I remarked on Twitter yesterday that if I ever kill someone, I’m so hiring Greg as my lawyer 🙂

As momentum built during the trial, it was not unusual to find 100 people waiting for seats in the public gallery. I asked several what the appeal was; most agreed that it was the “family feud” aspect of the case. 

All murders are a tragedy for the family, but this one perhaps more than most. Bryan Guy was reserved with his choice of words yesterday, and I suspect this was due to the fact that Macdonald is the father of some of his grandchildren. They will have the unconditional love for a father that most children have, and the Guy family will have the awful job of coming to grips with their own loss and grief, but also looking after the Macdonald kids as well as they can. They seem to be have that amazing Kiwi rural resilience, but this is the most testing of times.

Several compared the case to a Shakespearean plot. It was an analogy that’s easy to understand. The wise ruler trying to keep the peace between the two warring heirs. 

Even the Crown used the term the “flaw of fairness” in Bryan Guy; that in trying to treat both men equally a tragic situation developed. 

Ewen Macdonald remains in custody. So he probably will for some time, as he pays the price for the crimes of arson, vandalism and poaching that he’s admitted committing. 

But whatever else he may be, he will never carry the tag of murderer. And that, to my mind, is entirely correct. Justice has been served.

In terms of the principle that no person should be convicted unless proven guilty beyond reasonable doubt – I agree.

However I would venture to say that I don’t think we are ever likely to see someone else charged with the killing.

Jordan Williams asked on Twitter yesterday if we should go down the Scotland route and have three verdicts available – guilty, and not guilty.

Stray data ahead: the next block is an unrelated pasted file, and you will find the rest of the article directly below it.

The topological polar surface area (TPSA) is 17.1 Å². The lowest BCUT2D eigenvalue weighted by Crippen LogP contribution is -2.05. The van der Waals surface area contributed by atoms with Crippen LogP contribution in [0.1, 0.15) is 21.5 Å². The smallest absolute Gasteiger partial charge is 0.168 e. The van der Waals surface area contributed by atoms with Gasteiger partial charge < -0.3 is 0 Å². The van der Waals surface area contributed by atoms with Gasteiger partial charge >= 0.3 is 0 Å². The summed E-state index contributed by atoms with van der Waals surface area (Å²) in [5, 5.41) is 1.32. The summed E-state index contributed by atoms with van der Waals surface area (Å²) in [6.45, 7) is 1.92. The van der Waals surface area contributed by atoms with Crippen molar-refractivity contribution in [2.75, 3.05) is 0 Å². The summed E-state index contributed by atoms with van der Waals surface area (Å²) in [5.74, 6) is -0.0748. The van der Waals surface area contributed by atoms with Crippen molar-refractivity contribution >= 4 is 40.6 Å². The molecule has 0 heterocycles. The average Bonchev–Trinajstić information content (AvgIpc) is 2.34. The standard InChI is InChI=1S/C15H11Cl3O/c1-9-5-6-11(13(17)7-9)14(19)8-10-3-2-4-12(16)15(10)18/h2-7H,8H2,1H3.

I think this is worth considering. It isa fact that many people found not guilty are still assumed by many of the public to have done the crime. If the jury could return both a not proven and a not guilty verdict (both being acquittals), then those found not guilty would have less suspicion on them, and effectively have their names cleared – rather than just be found not criminally responsible. This is how the verdicts came about according to Wikipedia:

Historically, the two verdicts available to Scots juries were that the case had been “proven” or “not proven”. However in a dramatic case in 1728 the jury asserted “its ancient right” to bring in a “not guilty” verdict even when the facts of the case were proven (see jury nullification). As the “not guilty” verdict gained wide acceptance amongst Scots juries, Scots began to use “not guilty” in cases where the jury felt the “not proven” verdict did not adequately express the innocence of the defendant. 

There are arguments against it also, but a debate worth having. I am sure the Kiwiblog plethora of defence lawyers will tell me why I am wrong 🙂 I did like this reference to it:

In popular parlance, this verdict is sometimes jokingly referred to as “not guilty and don’t do it again”


Comments (101)

Login to comment or vote